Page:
There is no doubt that the summer is hot. Do you know what to do if your dog has heatstroke? There are certain signs to look for and definitely things that you need do if you think if your dog is overheating.
Signs of Heatstroke
Overheating can quickly turn into heat exhaustion followed by an even more serious condition, heatstroke. A major key to keeping your dog safe from heat exhaustion is knowing how to spot the signs early and act quickly.
- Constant and heavy panting
- Difficulty walking, weakness or wobbliness
- Frequent need to sit and rest
- Excessive drooling
- Fast or irregular heartbeat
- Bright red, grey, bluish or purple gums
If you notice any of these symptoms and think your dog is experiencing heat exhaustion, it’s important to act fast. There are some things you can do to help cool them down while you contact your veterinarian or animal hospital.
What to do if you think your dog has heatstroke:
- First, get your dog out of the heat immediately, but be careful not to cool your dog too quickly. Lay them on a cool surface, like a tile floor in an air-conditioned room.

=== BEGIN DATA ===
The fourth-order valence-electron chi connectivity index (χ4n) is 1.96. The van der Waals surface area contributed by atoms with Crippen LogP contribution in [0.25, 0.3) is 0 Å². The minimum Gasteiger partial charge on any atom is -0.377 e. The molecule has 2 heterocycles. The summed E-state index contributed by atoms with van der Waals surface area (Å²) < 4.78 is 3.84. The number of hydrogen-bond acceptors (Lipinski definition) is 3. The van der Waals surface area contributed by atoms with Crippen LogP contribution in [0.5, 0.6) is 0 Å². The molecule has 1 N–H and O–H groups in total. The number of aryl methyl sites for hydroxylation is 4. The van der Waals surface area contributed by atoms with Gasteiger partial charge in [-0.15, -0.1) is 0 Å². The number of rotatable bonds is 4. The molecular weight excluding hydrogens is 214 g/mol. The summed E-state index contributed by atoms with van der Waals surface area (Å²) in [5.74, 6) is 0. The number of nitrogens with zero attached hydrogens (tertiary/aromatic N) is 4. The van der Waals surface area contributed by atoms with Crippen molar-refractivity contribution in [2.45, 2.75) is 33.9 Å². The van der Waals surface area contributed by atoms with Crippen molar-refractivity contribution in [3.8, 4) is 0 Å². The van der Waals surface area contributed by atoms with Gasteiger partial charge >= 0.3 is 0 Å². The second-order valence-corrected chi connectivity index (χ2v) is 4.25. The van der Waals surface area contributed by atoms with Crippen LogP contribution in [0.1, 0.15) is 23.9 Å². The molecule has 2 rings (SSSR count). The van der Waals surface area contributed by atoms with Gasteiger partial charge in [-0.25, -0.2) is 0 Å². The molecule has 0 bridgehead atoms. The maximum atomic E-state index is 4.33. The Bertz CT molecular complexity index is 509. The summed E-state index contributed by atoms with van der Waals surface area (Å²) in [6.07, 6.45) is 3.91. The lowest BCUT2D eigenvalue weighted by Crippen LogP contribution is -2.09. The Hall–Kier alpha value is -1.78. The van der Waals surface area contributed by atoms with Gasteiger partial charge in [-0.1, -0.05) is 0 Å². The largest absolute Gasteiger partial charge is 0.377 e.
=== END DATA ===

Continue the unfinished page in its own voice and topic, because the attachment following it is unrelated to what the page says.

- Use cold (but not iced) compresses on their neck, armpits, and groin areas.
- Gently wet their paws and ears
- Take their rectal temperature to give to the vet. Then recheck every 10-15 minutes as you being to cool them off. After their body temperature reaches 103℉ or below you can stop cooling, but still contact the vet.
- Get your pet to ANY vet ASAP. Call your vet on the way, but at this moment the closest vet is the best vet.
What you shouldn’t do:
Do not use cold water or ice, over cooling can cause blood vessels to constrict which traps the excess heat in the body’s core and can end up doing more harm than good.
Do not force your dog to drink, give them a fresh bowl of water, but do not force it if they are not interested.
Do not leave them alone. Similar to any other trauma, letting them sleep it off or giving them time to relax alone can be detrimental. They can easily end up worse off in this situation.
How to Prevent Heat Exhaustion:
Keep these tips in mind whenever you are going to be out on a warm day.
- Keep fresh water on hand and have access to shade
- Freeze water bottles for long trips so you always have cold water
- Get out early in the day or in the evening, avoid the hottest parts of the day.
- Never leave your dog in a car (even if it doesn’t seem that hot and the windows are cracked)
Of course, the best way to make sure that your dog is safe in the heat is prevention and early detection. With just a little planning and care you can always make sure that your dog is safe. After all, we want to enjoy our sunny days and not spend them worrying or rushing to the vet.